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There’s a Problem with IPv6 Multihoming

In an amazing turn of events, at least one IETF working group recognized we have serious problems with IPv6 multihoming. According to the email Fred Baker sent to a number of relevant IETF working groups:

PI multihoming demonstrably works, but PA multihoming when the upstreams implement BCP 38 filtering requires the deployment of some form of egress routing - source/destination routing in which the traffic using a stated PA source prefix and directed to a remote destination is routed to the provider that allocated the prefix. The IETF currently has no such recommendation, or consensus that it should have.

Here are a few really old blog posts just in case you don’t know what I’m talking about (and make sure you read the comments as well):

After that I mostly gave up and focused on more interesting topics.

Obviously this is very old news, and it’s utterly sad to see a well-known real-life problem being ignored for years while at the same time whole working groups work on hypothetical problems like “how do I create a plug-and-play routed network with a chain of routers that can support thousands of segments in my home” (aka Homenet working group). The only explanations I could come up with are:

  • The problem is hard to solve and definitely not sexy, so nobody is interested in working on it;
  • IPv6-focused engineers working within IETF that have actual operational experience have solved their problems (large-scale enterprise networks, web properties or zillions of residential customers), and are not interested in the target audience (SMB), and people who do work in that segment don’t have time to waste arguing their case in the IETF ivory tower – see also Mid-Market Innovator’s Dilemma.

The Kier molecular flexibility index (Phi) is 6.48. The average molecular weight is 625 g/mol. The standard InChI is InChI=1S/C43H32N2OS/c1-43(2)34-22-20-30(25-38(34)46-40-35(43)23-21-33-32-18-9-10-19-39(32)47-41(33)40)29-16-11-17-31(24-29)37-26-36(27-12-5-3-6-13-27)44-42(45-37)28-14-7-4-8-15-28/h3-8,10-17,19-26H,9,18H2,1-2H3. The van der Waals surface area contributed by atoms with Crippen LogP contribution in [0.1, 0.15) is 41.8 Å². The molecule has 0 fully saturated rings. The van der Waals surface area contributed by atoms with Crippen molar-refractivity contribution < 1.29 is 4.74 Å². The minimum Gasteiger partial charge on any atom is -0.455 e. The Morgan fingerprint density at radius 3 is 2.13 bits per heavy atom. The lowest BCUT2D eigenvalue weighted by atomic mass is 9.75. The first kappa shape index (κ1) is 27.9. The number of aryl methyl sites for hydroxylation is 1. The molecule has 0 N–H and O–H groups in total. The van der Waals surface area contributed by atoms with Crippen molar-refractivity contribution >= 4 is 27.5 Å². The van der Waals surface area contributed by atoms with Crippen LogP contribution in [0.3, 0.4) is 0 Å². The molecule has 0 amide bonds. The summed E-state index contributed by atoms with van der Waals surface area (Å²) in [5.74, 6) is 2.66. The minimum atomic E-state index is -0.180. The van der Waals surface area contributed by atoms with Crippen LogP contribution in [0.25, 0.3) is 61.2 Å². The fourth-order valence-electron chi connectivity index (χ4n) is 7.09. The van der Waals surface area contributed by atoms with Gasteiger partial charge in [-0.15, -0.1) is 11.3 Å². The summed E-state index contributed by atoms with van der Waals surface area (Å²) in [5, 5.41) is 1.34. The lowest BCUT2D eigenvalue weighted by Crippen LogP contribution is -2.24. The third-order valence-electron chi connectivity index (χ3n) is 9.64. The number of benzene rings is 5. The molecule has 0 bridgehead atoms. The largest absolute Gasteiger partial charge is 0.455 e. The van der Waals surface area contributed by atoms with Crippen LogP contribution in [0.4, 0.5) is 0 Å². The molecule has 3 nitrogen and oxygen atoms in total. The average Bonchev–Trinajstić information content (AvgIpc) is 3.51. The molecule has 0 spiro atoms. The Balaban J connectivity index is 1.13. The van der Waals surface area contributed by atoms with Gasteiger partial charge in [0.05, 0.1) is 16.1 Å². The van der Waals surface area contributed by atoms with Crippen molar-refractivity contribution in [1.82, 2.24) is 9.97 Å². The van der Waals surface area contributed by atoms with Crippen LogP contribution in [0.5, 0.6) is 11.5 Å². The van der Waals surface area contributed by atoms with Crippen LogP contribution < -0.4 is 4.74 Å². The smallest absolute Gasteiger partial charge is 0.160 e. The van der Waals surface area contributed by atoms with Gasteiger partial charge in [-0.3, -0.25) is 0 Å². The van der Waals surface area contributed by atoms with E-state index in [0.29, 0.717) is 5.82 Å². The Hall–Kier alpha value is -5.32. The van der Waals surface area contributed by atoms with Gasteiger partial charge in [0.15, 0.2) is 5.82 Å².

In short, I don't expect anything to change any time soon, and we'll probably remain stuck with NAT66 for decades.

In case you find this blog post way too sarcastic, subscribe to a few IPv6 mailing lists and wait till someone restarts a “do we need ULA”, “shall we give /48 to every residential customer” or “do we need default gateway in DHCPv6” debate (not to mention the fascinating discussions of whether SLAAC on non-64 prefixes should work or not).

11 comments:

  1. Are there any proposed solutions that are viable? I'm not being sarcastic, just curious. I don't really deal with IPv6 much, except at a basic level.

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  2. A few things are needed to fix routing in IPv6.

    First you need Locator-Identifier separation. E.g. some parts of ILNP or LISP or a variant of those proposals. This is needed as the foundation for all the fundamental fixes of routing that are needed. Applications-people don't understand this. And they keep suggesting bandaids. Unfortunately IPv6 in the nineties was developed by Applications-people. (The routing people were busy building the Internet, and making lots of money. The less successful people staged a coup and stole IPv6).

    Then you need CLNS-style routing inside Autonomous Systems. We know how to do that with link-state protocols. This will give you host multi-homing. It will give you easier addressing and renumbering and relocating hosts inside networks.